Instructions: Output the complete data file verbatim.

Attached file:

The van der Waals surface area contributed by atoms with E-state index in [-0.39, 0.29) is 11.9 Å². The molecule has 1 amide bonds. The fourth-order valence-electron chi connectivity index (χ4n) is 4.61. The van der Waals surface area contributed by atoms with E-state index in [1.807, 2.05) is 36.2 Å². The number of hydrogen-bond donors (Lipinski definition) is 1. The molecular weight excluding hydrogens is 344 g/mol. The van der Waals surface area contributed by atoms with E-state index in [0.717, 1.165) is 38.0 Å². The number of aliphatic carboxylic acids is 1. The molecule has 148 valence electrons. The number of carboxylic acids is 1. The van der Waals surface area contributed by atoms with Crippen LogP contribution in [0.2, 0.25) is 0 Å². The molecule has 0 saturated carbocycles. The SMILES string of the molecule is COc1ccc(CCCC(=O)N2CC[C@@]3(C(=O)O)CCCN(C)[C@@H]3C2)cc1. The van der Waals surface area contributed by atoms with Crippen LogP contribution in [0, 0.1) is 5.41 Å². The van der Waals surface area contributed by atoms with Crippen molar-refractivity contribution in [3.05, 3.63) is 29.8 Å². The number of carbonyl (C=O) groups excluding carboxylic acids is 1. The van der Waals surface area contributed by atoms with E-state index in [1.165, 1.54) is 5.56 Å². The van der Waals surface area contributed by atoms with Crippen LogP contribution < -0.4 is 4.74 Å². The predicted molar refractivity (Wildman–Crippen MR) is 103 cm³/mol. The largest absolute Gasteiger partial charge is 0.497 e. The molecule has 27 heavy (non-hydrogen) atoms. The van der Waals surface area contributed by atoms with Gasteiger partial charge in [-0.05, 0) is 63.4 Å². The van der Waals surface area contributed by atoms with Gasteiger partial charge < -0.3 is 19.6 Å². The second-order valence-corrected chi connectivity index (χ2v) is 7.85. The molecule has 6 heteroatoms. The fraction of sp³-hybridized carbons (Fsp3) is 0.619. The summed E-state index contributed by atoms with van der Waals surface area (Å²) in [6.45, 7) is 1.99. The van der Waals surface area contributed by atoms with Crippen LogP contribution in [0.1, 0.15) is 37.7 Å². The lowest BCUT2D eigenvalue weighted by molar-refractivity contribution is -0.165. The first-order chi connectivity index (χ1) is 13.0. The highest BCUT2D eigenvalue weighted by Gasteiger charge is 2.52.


The van der Waals surface area contributed by atoms with E-state index in [-0.39, 0.29) is 11.9 Å². The molecule has 1 amide bonds. The fourth-order valence-electron chi connectivity index (χ4n) is 4.61. The van der Waals surface area contributed by atoms with E-state index in [1.807, 2.05) is 36.2 Å². The number of hydrogen-bond donors (Lipinski definition) is 1. The molecular weight excluding hydrogens is 344 g/mol. The van der Waals surface area contributed by atoms with E-state index in [0.717, 1.165) is 38.0 Å². The number of aliphatic carboxylic acids is 1. The molecule has 148 valence electrons. The number of carboxylic acids is 1. The van der Waals surface area contributed by atoms with Crippen LogP contribution in [0.2, 0.25) is 0 Å². The molecule has 0 saturated carbocycles. The SMILES string of the molecule is COc1ccc(CCCC(=O)N2CC[C@@]3(C(=O)O)CCCN(C)[C@@H]3C2)cc1. The van der Waals surface area contributed by atoms with Crippen LogP contribution in [0, 0.1) is 5.41 Å². The van der Waals surface area contributed by atoms with Crippen molar-refractivity contribution in [3.05, 3.63) is 29.8 Å². The number of carbonyl (C=O) groups excluding carboxylic acids is 1. The van der Waals surface area contributed by atoms with E-state index in [1.165, 1.54) is 5.56 Å². The van der Waals surface area contributed by atoms with Crippen LogP contribution < -0.4 is 4.74 Å². The predicted molar refractivity (Wildman–Crippen MR) is 103 cm³/mol. The largest absolute Gasteiger partial charge is 0.497 e. The molecule has 27 heavy (non-hydrogen) atoms. The van der Waals surface area contributed by atoms with Gasteiger partial charge in [-0.05, 0) is 63.4 Å². The van der Waals surface area contributed by atoms with Gasteiger partial charge < -0.3 is 19.6 Å². The second-order valence-corrected chi connectivity index (χ2v) is 7.85. The molecule has 6 heteroatoms. The fraction of sp³-hybridized carbons (Fsp3) is 0.619. The summed E-state index contributed by atoms with van der Waals surface area (Å²) in [6.45, 7) is 1.99. The van der Waals surface area contributed by atoms with Crippen LogP contribution in [0.1, 0.15) is 37.7 Å². The lowest BCUT2D eigenvalue weighted by molar-refractivity contribution is -0.165. The first-order chi connectivity index (χ1) is 13.0. The highest BCUT2D eigenvalue weighted by Gasteiger charge is 2.52.